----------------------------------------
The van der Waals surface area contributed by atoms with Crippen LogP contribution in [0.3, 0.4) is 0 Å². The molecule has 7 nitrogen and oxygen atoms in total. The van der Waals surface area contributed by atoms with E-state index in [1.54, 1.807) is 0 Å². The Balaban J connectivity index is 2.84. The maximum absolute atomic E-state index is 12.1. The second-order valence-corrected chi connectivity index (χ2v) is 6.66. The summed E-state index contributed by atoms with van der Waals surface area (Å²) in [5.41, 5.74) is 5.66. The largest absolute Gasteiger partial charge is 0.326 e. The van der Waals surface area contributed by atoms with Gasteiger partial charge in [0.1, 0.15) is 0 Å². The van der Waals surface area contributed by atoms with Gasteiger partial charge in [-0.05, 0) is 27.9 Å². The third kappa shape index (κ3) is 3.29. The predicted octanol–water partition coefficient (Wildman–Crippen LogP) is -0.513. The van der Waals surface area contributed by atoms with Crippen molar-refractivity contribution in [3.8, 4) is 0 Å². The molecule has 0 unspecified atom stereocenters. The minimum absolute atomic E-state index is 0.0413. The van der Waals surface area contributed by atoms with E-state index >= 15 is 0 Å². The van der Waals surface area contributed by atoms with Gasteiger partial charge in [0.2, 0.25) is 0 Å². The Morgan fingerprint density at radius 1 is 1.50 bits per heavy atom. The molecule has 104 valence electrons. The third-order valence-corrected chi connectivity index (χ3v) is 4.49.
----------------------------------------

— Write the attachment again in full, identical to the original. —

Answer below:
The van der Waals surface area contributed by atoms with Crippen LogP contribution in [0.3, 0.4) is 0 Å². The molecule has 7 nitrogen and oxygen atoms in total. The van der Waals surface area contributed by atoms with E-state index in [1.54, 1.807) is 0 Å². The Balaban J connectivity index is 2.84. The maximum absolute atomic E-state index is 12.1. The second-order valence-corrected chi connectivity index (χ2v) is 6.66. The summed E-state index contributed by atoms with van der Waals surface area (Å²) in [5.41, 5.74) is 5.66. The largest absolute Gasteiger partial charge is 0.326 e. The van der Waals surface area contributed by atoms with Gasteiger partial charge in [0.1, 0.15) is 0 Å². The van der Waals surface area contributed by atoms with Gasteiger partial charge in [-0.05, 0) is 27.9 Å². The third kappa shape index (κ3) is 3.29. The predicted octanol–water partition coefficient (Wildman–Crippen LogP) is -0.513. The van der Waals surface area contributed by atoms with Crippen molar-refractivity contribution in [3.8, 4) is 0 Å². The molecule has 0 unspecified atom stereocenters. The minimum absolute atomic E-state index is 0.0413. The van der Waals surface area contributed by atoms with E-state index >= 15 is 0 Å². The van der Waals surface area contributed by atoms with Gasteiger partial charge in [0.2, 0.25) is 0 Å². The Morgan fingerprint density at radius 1 is 1.50 bits per heavy atom. The molecule has 104 valence electrons. The third-order valence-corrected chi connectivity index (χ3v) is 4.49.